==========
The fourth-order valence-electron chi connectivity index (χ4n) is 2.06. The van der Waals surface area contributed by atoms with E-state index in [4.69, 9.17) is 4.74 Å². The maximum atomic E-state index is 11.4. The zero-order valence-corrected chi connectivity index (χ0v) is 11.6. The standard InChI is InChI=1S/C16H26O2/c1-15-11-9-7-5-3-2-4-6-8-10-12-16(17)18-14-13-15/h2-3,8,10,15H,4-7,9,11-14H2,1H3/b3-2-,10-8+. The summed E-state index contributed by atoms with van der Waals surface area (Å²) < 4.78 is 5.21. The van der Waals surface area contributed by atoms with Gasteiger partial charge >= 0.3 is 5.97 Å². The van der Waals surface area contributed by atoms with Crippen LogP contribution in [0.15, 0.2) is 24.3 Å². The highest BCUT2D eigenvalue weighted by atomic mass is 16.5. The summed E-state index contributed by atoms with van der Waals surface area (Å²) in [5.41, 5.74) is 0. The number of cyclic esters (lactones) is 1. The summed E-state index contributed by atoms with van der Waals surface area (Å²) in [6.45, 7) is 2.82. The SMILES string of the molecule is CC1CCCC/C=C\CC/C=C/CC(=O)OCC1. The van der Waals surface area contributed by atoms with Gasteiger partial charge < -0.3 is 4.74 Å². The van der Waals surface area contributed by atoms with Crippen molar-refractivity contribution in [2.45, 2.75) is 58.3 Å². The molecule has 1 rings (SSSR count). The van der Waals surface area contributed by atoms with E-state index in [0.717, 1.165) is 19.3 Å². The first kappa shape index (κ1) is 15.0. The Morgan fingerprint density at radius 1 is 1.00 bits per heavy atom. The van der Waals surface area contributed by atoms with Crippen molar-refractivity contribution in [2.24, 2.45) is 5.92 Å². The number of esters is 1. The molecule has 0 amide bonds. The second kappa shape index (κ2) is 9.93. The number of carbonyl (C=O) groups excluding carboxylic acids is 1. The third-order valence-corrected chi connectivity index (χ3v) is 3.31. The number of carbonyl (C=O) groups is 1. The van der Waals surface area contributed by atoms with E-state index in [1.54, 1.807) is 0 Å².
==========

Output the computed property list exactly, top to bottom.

The fourth-order valence-electron chi connectivity index (χ4n) is 2.06. The van der Waals surface area contributed by atoms with E-state index in [4.69, 9.17) is 4.74 Å². The maximum atomic E-state index is 11.4. The zero-order valence-corrected chi connectivity index (χ0v) is 11.6. The standard InChI is InChI=1S/C16H26O2/c1-15-11-9-7-5-3-2-4-6-8-10-12-16(17)18-14-13-15/h2-3,8,10,15H,4-7,9,11-14H2,1H3/b3-2-,10-8+. The summed E-state index contributed by atoms with van der Waals surface area (Å²) < 4.78 is 5.21. The van der Waals surface area contributed by atoms with Gasteiger partial charge >= 0.3 is 5.97 Å². The van der Waals surface area contributed by atoms with Crippen LogP contribution in [0.15, 0.2) is 24.3 Å². The highest BCUT2D eigenvalue weighted by atomic mass is 16.5. The summed E-state index contributed by atoms with van der Waals surface area (Å²) in [5.41, 5.74) is 0. The number of cyclic esters (lactones) is 1. The summed E-state index contributed by atoms with van der Waals surface area (Å²) in [6.45, 7) is 2.82. The SMILES string of the molecule is CC1CCCC/C=C\CC/C=C/CC(=O)OCC1. The van der Waals surface area contributed by atoms with Gasteiger partial charge < -0.3 is 4.74 Å². The van der Waals surface area contributed by atoms with Crippen molar-refractivity contribution in [2.45, 2.75) is 58.3 Å². The molecule has 1 rings (SSSR count). The van der Waals surface area contributed by atoms with E-state index in [0.717, 1.165) is 19.3 Å². The first kappa shape index (κ1) is 15.0. The Morgan fingerprint density at radius 1 is 1.00 bits per heavy atom. The van der Waals surface area contributed by atoms with Crippen molar-refractivity contribution in [2.24, 2.45) is 5.92 Å². The number of esters is 1. The molecule has 0 amide bonds. The second kappa shape index (κ2) is 9.93. The number of carbonyl (C=O) groups excluding carboxylic acids is 1. The third-order valence-corrected chi connectivity index (χ3v) is 3.31. The number of carbonyl (C=O) groups is 1. The van der Waals surface area contributed by atoms with E-state index in [1.54, 1.807) is 0 Å².